3. Does this mean that all women in all times and in all cultures must submit to their husbands? In my personal judgment based on Bible words such as “Here is not Jew or Greek, slave or free, male and female. You are all one in Christ Jesus.” (Gal 3:28) and 1 Cor 8:1-13, it is my understanding that all Christians are equal, but that in certain situations and contexts one should not use one’s Christian freedom but instead submit to one another in order not to lead other people down the path.
    1. For example, Christians may eat meat sacrificed to idols, because all food is pure, but if someone with a weak conscience has a problem with us eating meat sacrificed to idols, then we should refrain for their sake and thus not take advantage of the Christian freedom we have (1 Corinthians 8:1-13).
    2. The purpose of submission in this case is so that “the word of God will not be blasphemed”. Long before anyone encounters the Christian message, they have probably already seen how Christians live, and it is therefore very important that there is nothing in the Christian’s life to complain about, because then they will not listen to the Christian message either. If those who did not belong to the congregation saw that as soon as a woman became a Christian, they took advantage of their newfound Christian freedom to stop submitting and instead rebel against their husbands, then there would probably be great calabash on the island and the husbands would force their wives not to become Christians.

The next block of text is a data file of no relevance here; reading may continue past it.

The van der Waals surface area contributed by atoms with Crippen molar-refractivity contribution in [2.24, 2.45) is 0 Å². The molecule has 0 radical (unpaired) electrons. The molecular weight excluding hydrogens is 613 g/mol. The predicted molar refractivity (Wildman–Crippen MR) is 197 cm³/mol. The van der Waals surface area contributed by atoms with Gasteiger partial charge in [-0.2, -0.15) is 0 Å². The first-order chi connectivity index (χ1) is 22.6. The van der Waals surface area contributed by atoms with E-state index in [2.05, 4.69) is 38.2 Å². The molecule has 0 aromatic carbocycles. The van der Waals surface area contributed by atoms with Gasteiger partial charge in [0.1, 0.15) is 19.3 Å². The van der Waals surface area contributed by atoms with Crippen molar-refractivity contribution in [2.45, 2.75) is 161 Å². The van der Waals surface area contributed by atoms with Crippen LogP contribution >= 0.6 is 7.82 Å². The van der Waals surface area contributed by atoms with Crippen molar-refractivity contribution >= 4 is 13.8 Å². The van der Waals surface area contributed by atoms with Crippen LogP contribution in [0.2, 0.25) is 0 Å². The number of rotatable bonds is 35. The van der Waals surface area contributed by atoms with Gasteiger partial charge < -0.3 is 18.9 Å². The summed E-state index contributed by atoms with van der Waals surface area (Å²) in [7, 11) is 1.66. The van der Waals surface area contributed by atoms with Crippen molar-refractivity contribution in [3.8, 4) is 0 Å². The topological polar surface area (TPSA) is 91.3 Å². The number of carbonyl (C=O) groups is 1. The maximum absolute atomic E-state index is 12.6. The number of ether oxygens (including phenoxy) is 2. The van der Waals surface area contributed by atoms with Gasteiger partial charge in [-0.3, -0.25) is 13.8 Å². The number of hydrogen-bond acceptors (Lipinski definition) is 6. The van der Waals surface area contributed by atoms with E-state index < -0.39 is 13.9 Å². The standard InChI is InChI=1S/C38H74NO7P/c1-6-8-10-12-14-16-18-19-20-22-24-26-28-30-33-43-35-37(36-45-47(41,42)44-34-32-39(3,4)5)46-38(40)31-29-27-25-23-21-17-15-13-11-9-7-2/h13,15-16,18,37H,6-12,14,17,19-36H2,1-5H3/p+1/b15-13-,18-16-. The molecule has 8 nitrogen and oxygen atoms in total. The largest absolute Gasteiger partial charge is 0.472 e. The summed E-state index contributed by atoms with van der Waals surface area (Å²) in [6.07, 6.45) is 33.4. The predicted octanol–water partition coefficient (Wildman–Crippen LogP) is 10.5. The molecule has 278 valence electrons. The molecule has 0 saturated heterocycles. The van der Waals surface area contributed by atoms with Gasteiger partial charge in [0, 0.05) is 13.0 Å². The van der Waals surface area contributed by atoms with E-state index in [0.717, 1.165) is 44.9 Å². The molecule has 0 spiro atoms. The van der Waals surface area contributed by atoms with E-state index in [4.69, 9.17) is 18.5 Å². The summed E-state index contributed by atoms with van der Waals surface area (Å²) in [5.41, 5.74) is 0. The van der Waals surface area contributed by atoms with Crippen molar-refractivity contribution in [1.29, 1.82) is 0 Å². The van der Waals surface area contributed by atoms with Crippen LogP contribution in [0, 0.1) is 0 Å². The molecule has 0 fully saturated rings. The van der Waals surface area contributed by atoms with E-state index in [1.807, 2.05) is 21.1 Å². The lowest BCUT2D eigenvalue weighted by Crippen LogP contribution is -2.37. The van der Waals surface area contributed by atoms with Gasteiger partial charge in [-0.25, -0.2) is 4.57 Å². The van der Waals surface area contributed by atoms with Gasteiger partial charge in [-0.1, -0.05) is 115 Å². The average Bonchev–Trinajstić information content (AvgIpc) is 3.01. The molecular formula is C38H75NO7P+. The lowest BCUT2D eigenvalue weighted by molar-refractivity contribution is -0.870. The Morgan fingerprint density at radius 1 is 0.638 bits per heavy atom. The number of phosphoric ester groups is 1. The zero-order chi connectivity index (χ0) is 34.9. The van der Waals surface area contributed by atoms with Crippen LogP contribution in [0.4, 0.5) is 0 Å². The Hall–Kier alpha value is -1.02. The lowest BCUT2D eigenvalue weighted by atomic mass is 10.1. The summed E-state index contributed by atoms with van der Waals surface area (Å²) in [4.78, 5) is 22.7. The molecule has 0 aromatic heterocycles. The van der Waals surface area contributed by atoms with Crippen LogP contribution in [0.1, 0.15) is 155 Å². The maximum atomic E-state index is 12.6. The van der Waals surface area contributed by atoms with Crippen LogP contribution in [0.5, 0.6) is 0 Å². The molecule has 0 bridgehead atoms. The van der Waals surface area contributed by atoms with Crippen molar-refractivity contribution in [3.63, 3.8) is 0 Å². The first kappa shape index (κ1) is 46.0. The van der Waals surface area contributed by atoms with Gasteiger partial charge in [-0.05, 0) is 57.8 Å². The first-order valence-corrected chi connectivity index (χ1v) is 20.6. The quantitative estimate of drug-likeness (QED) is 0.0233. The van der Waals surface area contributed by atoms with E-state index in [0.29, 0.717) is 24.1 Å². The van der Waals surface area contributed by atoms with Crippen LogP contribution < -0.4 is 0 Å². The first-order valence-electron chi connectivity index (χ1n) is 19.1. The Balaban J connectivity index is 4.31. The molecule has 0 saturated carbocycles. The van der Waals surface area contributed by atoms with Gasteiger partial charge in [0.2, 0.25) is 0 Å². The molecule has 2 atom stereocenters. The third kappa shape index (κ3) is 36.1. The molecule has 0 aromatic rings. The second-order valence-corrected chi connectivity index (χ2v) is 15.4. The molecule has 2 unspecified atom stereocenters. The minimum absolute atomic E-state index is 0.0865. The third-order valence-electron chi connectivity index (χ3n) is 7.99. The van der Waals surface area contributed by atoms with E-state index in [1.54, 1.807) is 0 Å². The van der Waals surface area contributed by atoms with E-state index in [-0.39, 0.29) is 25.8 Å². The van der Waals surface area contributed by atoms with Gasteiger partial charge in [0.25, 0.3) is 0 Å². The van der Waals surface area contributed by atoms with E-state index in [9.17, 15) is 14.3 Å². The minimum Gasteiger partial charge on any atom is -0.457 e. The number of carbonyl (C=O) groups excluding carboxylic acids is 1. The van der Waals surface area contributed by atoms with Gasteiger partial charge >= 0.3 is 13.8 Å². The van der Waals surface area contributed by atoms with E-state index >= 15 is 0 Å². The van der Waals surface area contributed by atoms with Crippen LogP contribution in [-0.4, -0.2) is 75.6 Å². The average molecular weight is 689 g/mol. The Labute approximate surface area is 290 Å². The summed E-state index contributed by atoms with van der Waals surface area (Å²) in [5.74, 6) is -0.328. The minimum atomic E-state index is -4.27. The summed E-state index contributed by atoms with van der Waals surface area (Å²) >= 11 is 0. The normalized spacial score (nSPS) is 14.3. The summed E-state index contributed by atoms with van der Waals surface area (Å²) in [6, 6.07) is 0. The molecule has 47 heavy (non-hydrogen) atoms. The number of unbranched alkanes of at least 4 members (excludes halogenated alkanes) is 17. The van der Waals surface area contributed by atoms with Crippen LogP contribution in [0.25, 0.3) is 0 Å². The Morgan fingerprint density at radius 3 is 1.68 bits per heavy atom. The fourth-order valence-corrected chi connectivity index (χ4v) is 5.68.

Titus 2:6

  1. Paul gives the same instructions to the younger men that he gave to the younger women. The only difference is that Paul did not want Titus himself to teach the younger women, but to leave this to the older women.
  2. The only further instruction Paul gives specifically to the younger men is that they “in everything exercise good judgment”. The younger men are not to be rash and impulsive, flying here and there between projects, but should be thoughtful, restrained and show good judgment.

Titus 2:7-8

  • Again, Paul shows that sound doctrine and sound living go together. You can’t just preach correctly and then live a profligate life. If a Christian leader lives an unhealthy life, it will firstly lead to the members of the congregation not trusting the leader and therefore finding it difficult to grow in their faith, and secondly to people outside the congregation not wanting to become Christians because they see that it leads to hypocrisy because the leader preaches one way but lives in a completely different way.

Titus 2:9-10

  1. In the Roman Empire of the time, slavery was a brutal reality.
    1. The population of the Roman Empire consisted of up to one third slaves.
    2. Most became slaves because they had committed a crime or been taken as prisoners of war in one of Rome’s successful wars.
    3. A Roman slave owner had the right to whip, kill or sell his slave.
    4. Some slaves suffered in miserable conditions without even having their own name, while others were able to have a reasonably good life.